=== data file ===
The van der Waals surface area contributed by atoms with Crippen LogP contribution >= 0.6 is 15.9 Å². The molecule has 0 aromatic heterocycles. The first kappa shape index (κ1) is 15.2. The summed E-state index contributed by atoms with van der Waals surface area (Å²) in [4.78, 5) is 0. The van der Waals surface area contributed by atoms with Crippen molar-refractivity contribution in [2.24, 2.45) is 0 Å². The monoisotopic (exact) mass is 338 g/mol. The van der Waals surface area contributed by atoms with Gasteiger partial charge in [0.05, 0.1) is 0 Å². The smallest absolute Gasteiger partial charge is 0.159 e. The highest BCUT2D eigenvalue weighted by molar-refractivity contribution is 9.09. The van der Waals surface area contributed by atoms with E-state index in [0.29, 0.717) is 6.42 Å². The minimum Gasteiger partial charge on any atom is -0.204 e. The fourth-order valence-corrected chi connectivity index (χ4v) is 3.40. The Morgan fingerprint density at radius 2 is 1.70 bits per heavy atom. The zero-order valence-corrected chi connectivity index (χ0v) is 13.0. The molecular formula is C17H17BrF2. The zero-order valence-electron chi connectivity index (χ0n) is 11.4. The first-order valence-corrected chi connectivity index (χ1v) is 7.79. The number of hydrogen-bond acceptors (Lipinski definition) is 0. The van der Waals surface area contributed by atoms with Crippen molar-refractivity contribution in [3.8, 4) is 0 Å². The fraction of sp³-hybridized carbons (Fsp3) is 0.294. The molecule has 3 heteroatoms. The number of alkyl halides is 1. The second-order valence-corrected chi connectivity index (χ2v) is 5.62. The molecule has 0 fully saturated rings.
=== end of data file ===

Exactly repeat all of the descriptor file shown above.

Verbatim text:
The van der Waals surface area contributed by atoms with Crippen LogP contribution >= 0.6 is 15.9 Å². The molecule has 0 aromatic heterocycles. The first kappa shape index (κ1) is 15.2. The summed E-state index contributed by atoms with van der Waals surface area (Å²) in [4.78, 5) is 0. The van der Waals surface area contributed by atoms with Crippen molar-refractivity contribution in [2.24, 2.45) is 0 Å². The monoisotopic (exact) mass is 338 g/mol. The van der Waals surface area contributed by atoms with Gasteiger partial charge in [0.05, 0.1) is 0 Å². The smallest absolute Gasteiger partial charge is 0.159 e. The highest BCUT2D eigenvalue weighted by molar-refractivity contribution is 9.09. The van der Waals surface area contributed by atoms with E-state index in [0.29, 0.717) is 6.42 Å². The minimum Gasteiger partial charge on any atom is -0.204 e. The fourth-order valence-corrected chi connectivity index (χ4v) is 3.40. The Morgan fingerprint density at radius 2 is 1.70 bits per heavy atom. The zero-order valence-corrected chi connectivity index (χ0v) is 13.0. The molecular formula is C17H17BrF2. The zero-order valence-electron chi connectivity index (χ0n) is 11.4. The first-order valence-corrected chi connectivity index (χ1v) is 7.79. The number of hydrogen-bond acceptors (Lipinski definition) is 0. The van der Waals surface area contributed by atoms with Crippen molar-refractivity contribution in [3.8, 4) is 0 Å². The fraction of sp³-hybridized carbons (Fsp3) is 0.294. The molecule has 3 heteroatoms. The number of alkyl halides is 1. The second-order valence-corrected chi connectivity index (χ2v) is 5.62. The molecule has 0 fully saturated rings.